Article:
Published: Feb 19, 2012 02:00 AM
Modified: Feb 17, 2012 06:02 PM
"Drivers on cell phones are as bad as drunks."
The headline could come from Chapel Hill this week, as the Town Council weighs a ban on talking on cell phones while driving. The council will hold a public hearing tomorrow night.
Instead, it comes from six years ago after the University of Utah published a study that showed drivers who talked on handheld or hands-free cellular phones were as impaired as drunken drivers. The town of Chapel Hill held its own simulation last week to make the same point.
Former Town Council member Joe Capowski has been making that point for more than a year, as the council considered, deferred and now reconsiders his request for a ban on cell phone calls on roads in Chapel Hill.
Capowski wrote a clear and logical argument for the ban on this page last Sunday. He explained in layman's terms why cell phones are more distracting than listening to the car radio or even talking with a passenger sitting beside you.
In short, when your brain processes what you hear, it's also using up some of its ability to process what you see. The more complicated the auditory task - a conversation versus passive listening - the more it robs from the visual task.
The super scary part? Cell phone calls can actually keep you from "seeing" things because the images don't reach your consciousness. You really don't know what you didn't see.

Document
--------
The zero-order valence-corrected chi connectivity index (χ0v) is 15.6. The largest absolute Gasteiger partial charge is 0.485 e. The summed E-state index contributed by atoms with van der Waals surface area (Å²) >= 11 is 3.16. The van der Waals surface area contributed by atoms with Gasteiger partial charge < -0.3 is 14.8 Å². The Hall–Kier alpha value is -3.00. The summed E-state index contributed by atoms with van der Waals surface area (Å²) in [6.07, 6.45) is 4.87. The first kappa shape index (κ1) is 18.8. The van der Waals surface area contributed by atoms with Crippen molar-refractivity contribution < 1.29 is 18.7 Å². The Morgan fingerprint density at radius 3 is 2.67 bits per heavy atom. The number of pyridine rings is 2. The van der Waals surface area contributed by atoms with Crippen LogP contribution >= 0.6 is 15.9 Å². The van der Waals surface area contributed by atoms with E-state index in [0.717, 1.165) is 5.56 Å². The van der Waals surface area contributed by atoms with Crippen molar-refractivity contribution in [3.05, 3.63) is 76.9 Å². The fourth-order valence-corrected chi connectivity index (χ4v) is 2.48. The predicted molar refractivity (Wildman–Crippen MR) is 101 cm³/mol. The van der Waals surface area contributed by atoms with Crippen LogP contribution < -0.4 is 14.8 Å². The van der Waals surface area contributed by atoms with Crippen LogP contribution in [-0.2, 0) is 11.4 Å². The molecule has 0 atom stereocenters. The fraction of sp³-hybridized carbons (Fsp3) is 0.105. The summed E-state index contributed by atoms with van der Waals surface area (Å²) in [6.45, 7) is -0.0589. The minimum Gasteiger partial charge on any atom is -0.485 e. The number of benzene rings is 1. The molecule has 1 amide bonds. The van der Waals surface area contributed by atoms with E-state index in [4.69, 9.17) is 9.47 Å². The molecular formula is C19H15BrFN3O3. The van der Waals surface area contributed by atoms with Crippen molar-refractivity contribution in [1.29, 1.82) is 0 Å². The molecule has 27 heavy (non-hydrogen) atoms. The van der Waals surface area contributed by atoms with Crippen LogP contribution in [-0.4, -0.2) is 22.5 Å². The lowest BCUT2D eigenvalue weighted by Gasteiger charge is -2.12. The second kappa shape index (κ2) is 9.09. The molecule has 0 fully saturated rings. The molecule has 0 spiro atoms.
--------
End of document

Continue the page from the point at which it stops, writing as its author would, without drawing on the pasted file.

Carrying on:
According to that Utah study:
"Motorists who talked on either handheld or hands-free cell phones drove slightly slower, were 9 percent slower to hit the brakes, displayed 24 percent more variation in following distance as their attention switched between driving and conversing, were 19 percent slower to resume normal speed after braking and were more likely to crash. Three study participants rear-ended the pace car. All were talking on cell phones. None were drunk."
The main argument against a local ban is that it would be hard to enforce, and maybe it would. But surely the same thing was said of seatbelts. Sometimes it takes time for public safety messages to sink in. And those messages have to start somewhere with consequences.
A cell phone citation could become a secondary charge when a driver is stopped for a moving violation. It could become the focus of public education campaigns like "Click it or Ticket" or "Booze It and Lose It," which reinforce the importance of wearing seatbelts and not drinking and driving.
But neither is likely to happen unless someone decides it's worth sacrificing a modern convenience to avoid sacrificing lives to that convenience.
Let's give this one some serious
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